Anzac "little sister" remembered

Daphne Tongue's mother Nell Pike served as a nurse in the First World War. She features in the book The Other Anzacs: Nurses at War 1914-18 by Peter Rees from which Anzac Girls, a six-part series currently showing on the ABC is based.

Daphne Tongue's mother Nell Pike served as a nurse in the First World War. She features in the book The Other Anzacs: Nurses at War 1914-18 by Peter Rees from which Anzac Girls, a six-part series currently showing on the ABC is based.

You'll find Daphne Tongue parked in front of the TV on a Sunday night, watching the ABC six-part series Anzac Girls about Australian nurses who served in the First World War.

The TV series is based largely on the book The Other Anzacs: Nurses at War 1914-18 by Peter Rees, which features Mrs Tongue's mother Nell Pike, a nurse who served in a hospital for the wounded on the Greek island of Lemnos; the closest location to Gallipoli that nurses could access.

Mrs Tongue is unsure whether her mum's character will make an appearance in the show, but she does pop up in the book.

She is quoted as saying, "We Australian nurses were very patriotic and everything we were doing was for England. We were all glad to be taking part in the great adventure."

And later, "There's no greater joy than to be working under the canvas so close to the gallant men of Anzac."

Mrs Tongue remembers as a youngster attending Anzac marches in Sydney and soldiers breaking from the parade to hug her petite mother, crying "little sister" when they spotted her in the crowd.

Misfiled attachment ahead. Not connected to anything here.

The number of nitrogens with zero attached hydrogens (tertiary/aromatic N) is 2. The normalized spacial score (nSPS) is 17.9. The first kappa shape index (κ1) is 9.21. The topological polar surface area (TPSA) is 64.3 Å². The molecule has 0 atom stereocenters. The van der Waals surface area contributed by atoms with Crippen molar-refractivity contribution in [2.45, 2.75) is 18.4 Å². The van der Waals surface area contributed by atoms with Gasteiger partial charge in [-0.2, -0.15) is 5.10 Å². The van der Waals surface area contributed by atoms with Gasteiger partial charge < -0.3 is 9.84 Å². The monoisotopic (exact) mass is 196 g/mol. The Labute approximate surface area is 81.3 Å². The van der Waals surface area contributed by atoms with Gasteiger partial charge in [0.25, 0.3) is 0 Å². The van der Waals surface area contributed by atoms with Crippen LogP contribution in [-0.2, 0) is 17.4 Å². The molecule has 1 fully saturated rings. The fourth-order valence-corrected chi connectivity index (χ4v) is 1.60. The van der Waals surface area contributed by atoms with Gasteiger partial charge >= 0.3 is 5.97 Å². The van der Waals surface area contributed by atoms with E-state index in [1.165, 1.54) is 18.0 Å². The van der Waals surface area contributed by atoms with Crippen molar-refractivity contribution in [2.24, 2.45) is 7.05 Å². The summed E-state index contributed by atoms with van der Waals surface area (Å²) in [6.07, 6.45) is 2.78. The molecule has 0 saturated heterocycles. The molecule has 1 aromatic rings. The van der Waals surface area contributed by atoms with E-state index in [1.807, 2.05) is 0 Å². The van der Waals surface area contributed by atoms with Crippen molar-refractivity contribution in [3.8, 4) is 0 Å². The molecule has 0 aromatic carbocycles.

"I was so embarrassed that soldiers would run over and hug her," Mrs Tongue recalls.

Her mother didn't speak a lot about the war, but she remembers her being proud of saving a soldier's foot a doctor was going to amputate.

"She said she would give him all the care that she could and she saved his foot," Mrs Tongue says.

Mrs Tongue believes her mother served to be near her fiance William Rose, who was killed in the war.

Only recently his remains were identified in an unmarked burial pit at Fromelles in France and his family sent Mrs Tongue a photo of her mother which had been among William's possessions.

Nell Pike went on to marry another solider, Mrs Tongue's dad Charles Laffin, who she had known since school, along with William Rose.

"We had a photo in our house of Will Rose, so our father must have been fond of him too," Mrs Tongue said.The couple had three children which they raised in Sydney.

Mrs Tongue was fortunate to be selected in the ballot to attend the centenary of the Anzac landings at Gallipoli next year. She is taking her daughter Susanne with her and will venture to other parts of Turkey after the commemoration.

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